Friday, August 21, 2009

GT Blog August 18, 2009

More on socially responsible companies and their investors

As pointed out in my previous entry there are three types of companies - value, growth and socially responsible. A value company can also be socially responsible, and a growth company can also be socially responsible.

We know that socially responsible can include, no forest clear cutting, no open pit mining, no child labour, no guns, no raping of small third world countries, and no toxic pond tailings. Optional candidates include the legal gaming companies and the producers of tobacco and alcohol products. Socially responsible companies are also sensitive to the issues of Free Trade and Fair Trade.

Free trade means buying and selling anything to anybody as long as you can make a buck. Fair trade takes into consideration the social damage of the exploitation of the exploitation of the weak. One example was the destruction of the Jamaican dairy industry which before the early 1990s was healthy, and growing. But when the Jamaican government opened up the dairy market to imports (free trade) in response to pressure from the World Bank - that changed overnight. Shiploads of cheap milk powder from Europe, produced and exported with the aid of massive EU subsidies, spelt disaster for Jamaica's dairy farmers

In my Banana Republic item I singled out Metro, Inc. (TSX-MUR.A) and Empire Company Limited (TSE-EMP.A), both engaged in food retailing to be socially irresponsible because they make no attempt to support fair trade bananas. Free trade workers work for the biggest fruit companies, receiving no benefits, no pension, no medical care, no guaranteed wage and no holidays. They are routinely sprayed with pesticides deemed illegal in North America for more than a generation.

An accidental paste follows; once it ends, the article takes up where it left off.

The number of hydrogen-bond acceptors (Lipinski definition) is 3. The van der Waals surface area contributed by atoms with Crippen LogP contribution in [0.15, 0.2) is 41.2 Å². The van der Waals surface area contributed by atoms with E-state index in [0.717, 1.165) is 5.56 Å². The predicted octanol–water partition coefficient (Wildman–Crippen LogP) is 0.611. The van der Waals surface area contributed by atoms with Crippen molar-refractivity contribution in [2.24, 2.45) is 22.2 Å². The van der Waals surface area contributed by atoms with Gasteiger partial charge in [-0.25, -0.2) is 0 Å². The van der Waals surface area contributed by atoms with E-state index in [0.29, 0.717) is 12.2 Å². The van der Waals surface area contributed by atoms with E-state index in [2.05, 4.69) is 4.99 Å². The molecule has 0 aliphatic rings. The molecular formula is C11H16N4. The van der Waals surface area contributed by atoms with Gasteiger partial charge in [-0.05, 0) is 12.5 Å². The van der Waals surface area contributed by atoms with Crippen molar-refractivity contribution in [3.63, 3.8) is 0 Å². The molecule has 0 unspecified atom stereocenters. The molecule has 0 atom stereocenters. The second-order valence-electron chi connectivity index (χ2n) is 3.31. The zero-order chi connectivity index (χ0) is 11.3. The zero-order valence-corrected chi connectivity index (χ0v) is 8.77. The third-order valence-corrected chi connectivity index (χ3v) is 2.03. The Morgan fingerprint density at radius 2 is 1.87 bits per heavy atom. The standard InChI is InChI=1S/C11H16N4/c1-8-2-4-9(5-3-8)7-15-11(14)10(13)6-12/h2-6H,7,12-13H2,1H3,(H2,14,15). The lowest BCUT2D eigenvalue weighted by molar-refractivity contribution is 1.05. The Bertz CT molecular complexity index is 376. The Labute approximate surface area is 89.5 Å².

Apparently Loblaw Companies Limited (TSX-L) is the only major food retailer supporting fair trade bananas.

There are three types of investors. Some will support socially responsible companies no matter what the loss in investment opportunity. Some will avoid socially irresponsible companies as long as there is an alternate choice and there are investors who simply could care less about anything except making a buck.

Let us now set up a hypothetical investment dilemma wherein an investor is concerned about the current over-extended equity markets. He or she now wishes to include some consumer staples stocks into the portfolio to reduce risk and volatility .

There are currently no exchange traded funds available so the investor must choose from the eleven stocks that make up the TSX Consumer Staples Index.

The table below lists the components sorted by their relative weekly price momentum as compared to the broader TSX Composite Index - we need to buy at least three components to retain some sector diversity

Note the bottom four - all food retailers - so what to do?

The supporter of socially responsible companies will select the top ranked Couhe-Tard and Saputo along with Loblaw. The avoider of socially irresponsible companies will seek out alternate choices - in this case Couhe-Tard, Saputo and Jean Coutu. The could-care-less make a buck investor will buy anything that is top ranked.

Observation - the group is currently an under-perform Vs. the broader TSX Composite - see below

No comments: